Referring to FIG. 7, an illustration of accessing the package server from the host user's point of view is illustrated. In the first step 700, the host user sends a request to the package server to access a viewer package. Along with the request, a host user sends attribute information in step 702. The server then queries whether a host has an updated revision of the data packaging implementation application in step 704. If the host user does not, the server downloads an updated revision of the application in step 706. A request for a viewer package is then sent in step 708. The server then determines whether the request is a request to modify an existing viewer package or a request to create a new viewer package. If a request is to create a new viewer package, the process proceeds to step 712 where the host user sends a client user's attributes to identify the client user that will receive the viewer package. Next, in step 714, the host user will set the parameters under which the client user may access the data. The server then allows the host user to bundle the viewer package in step 722 and send the viewer package to a client user in step 724. If the request is to modify an existing viewer package, the host user sends verification information in step 716, which allows a host user to access a particular viewer package. Once verified, the host user may access the viewer package in step 718 and send the modification information in step 720. The viewer package can then be bundled in step 722 and sent to a client user in step 724.

From the package-servers' point of view, FIG. 8 illustrates the steps in which a test user would access a package and associated data. First, in step 800, the server would receive requests from a client user to open a package. This presumes that a package was originally sent to the client user along with associated data. In step 802 the server would receive the client user's attributes that identify the client user. In step 804 the user's identity is verified before it is given access to the package. Next, the server queries whether the client user is privileged to access the package in step 806. If the client user is not, an error message is sent in step 808. If the client user is privileged, the server downloads the package use application in step 810, which allows the client user to access the package in step 812 and to access data associated with the package in step 814.

FIGS. 9–12 illustrate a user interface that is accessible by a client user having access to the package and its associated data. FIG. 9 illustrates a package having object tabs 902 that illustrate different blocks of information associated with the tabs. The information displayed under each tab is visible by a user when the particular tab is chosen by a client user using a cursor. A bill of materials (BOM) is illustrated and lists separate objects 904 that pertain different parts of a product. In the first row 906, the item numbers along with their separate objects are listed. In the second row 908, the number of total revisions that have occurred for that particular object and the related information is illustrated. For example, the first part No. 300028-0001 has been revised twice. In row 910, a description of the part and its contents is displayed. This information may be parsed out from a database using a package code made up of a combination of XML and Java program codes to give the functionality as described herein.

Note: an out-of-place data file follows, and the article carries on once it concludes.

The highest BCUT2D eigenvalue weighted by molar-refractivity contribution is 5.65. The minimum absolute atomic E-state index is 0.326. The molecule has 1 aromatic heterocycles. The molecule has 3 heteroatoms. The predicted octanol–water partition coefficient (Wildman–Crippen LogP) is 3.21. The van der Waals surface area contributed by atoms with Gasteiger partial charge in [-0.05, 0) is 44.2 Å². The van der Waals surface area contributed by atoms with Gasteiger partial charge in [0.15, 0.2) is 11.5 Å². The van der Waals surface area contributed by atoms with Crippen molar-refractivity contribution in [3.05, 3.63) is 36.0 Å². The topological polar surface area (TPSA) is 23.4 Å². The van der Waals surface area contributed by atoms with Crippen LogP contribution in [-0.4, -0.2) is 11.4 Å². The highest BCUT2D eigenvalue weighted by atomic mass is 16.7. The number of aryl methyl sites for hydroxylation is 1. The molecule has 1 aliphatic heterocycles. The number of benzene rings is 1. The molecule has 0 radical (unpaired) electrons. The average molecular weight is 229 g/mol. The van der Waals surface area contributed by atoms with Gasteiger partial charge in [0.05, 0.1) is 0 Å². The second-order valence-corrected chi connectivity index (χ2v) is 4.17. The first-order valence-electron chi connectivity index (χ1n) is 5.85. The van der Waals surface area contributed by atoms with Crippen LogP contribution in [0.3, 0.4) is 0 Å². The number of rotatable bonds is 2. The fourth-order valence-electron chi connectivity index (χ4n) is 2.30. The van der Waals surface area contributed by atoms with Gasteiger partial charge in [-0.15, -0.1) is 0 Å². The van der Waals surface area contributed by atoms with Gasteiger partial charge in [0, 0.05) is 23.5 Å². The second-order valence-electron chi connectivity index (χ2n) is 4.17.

FIG. 13 illustrates a business model 1300 for a product development system embodying the invention. Business model 1300 includes a network 1302 for interconnecting separate entities-within the business structure. These business entities include business partners and other Internet entities necessary for transferring and exchanging information. The system includes packaging server 104, as described in connection with FIG. 3, for allowing a host system to create and send user packages within the business model. The system further includes ISP 116 for providing entities that are connected to the network 1302 with access to the Internet. OEM 1306 is connected to the network and includes an OEM server 1308 connected to an OEM database 1310. CEM-1 1312 is connected to the network 1302 and illustrates an example of a product manufacturer. CEM-1 includes a CEM server 1314 connected to CEM database 1316. The CEM database 1316 includes information pertaining to the development and production of a product. CEM server 1314 is connected to internal network 1318 to provide intercommunication with different departments of the CEM-1. These departments include engineering system 1320, finance system 1322, workshop system 1324 and manufacturing system 1326. Each of these internal systems are electronically connected to each other via the network 1318 for exchanging and sharing information related to a product development and manufacturing process. In a typical production process, different departments of the CEM have different needs with respect to exchanging data. For example, both engineering and finance would need constant updates of information as the production process proceeds. Engineering would likely need constant updates of product designs and specifications in order to understand and be constantly aware of the development of a product. Similarly, finance system 1322 may require constant updates and information so that economic data can be constantly updated. Both of these systems would likely need direct access to the CEM database in order to obtain the updated information.